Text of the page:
Olympic Confidence Coach Christen Shefchunas on Overcoming Self-Doubt

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Photo Courtesy: Christen Shefchunas

By Lianne McCluskey, Swimming World College Intern. 

Swimming is a competitive sport that is based around comparing your individual achievements to others. Unfortunately, sometimes this can undermine your confidence and proficiency. While it can be advantageous to swim with others to push you harder than you could yourself, it is necessary to not be overly critical of your skill or speed.

Very few swimmers (and athletes in general) reach every goal they have ever set for themselves. That’s the message Coach Christen Shefchunas shared with Swimming World about falling short in pursuit of your swimming dreams. As a confidence coach and former All-American swimmer, Shefchunas has worked with various athletes, namely Olympic-level female athletes, to help them handle fear, doubts and anxiety.

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Photo Courtesy: Christen Shefchunas

“When you look at swimming, who gets to leave this sport reaching all of their dreams? There are so few,” Shefchunas says. “An Olympian wins a gold medal, goes a best time and retires. For a lot of us, we don’t have that happily ever after.”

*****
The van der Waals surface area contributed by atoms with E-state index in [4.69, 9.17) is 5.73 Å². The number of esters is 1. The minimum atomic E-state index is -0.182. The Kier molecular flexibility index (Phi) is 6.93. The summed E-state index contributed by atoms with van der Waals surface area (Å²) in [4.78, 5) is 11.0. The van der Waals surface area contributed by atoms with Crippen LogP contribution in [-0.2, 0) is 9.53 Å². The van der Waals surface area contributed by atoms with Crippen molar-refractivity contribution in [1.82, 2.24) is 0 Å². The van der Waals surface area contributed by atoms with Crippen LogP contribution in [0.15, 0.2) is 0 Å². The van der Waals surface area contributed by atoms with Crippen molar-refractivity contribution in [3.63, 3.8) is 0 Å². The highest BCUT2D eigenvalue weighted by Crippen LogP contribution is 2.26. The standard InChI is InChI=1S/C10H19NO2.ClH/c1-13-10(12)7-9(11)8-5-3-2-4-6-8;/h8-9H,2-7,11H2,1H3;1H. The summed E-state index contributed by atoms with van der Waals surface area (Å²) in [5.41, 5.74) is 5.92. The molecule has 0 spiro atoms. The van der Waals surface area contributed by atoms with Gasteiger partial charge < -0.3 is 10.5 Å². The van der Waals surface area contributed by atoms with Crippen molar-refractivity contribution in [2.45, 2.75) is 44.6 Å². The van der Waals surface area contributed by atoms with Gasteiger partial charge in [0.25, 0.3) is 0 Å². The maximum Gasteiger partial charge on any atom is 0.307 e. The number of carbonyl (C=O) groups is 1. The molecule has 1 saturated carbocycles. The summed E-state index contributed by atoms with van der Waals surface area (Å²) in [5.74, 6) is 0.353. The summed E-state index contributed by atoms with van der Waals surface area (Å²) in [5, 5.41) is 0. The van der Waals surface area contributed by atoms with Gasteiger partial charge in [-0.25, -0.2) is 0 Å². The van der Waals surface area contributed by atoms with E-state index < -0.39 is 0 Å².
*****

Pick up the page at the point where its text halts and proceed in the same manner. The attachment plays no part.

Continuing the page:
An important question to ask oneself is what causes race anxiety? Shouldn’t you be able to believe in your ability after all of the work you put in throughout the season?

Reframe Your Mindset

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Photo Courtesy: Chuckarelei Studios

Shefchunas explains that even if we do 99 out of 100 things right, we tend to focus on the one thing we did wrong: “I don’t think we can truly move forward until we talk about it. Failure is embarrassing.” She believes that until we start talking about how comparison and missing our goal affects our mindset, a negative outcome will probably happen again.

Based on the athletes she has met and worked with, Shefchunas has found that men tend to become more motivated by comparing themselves and their times to other swimmers, while women tend to lose confidence through comparison. “When we compare ourselves to another woman, it’s as if they take something away from us.”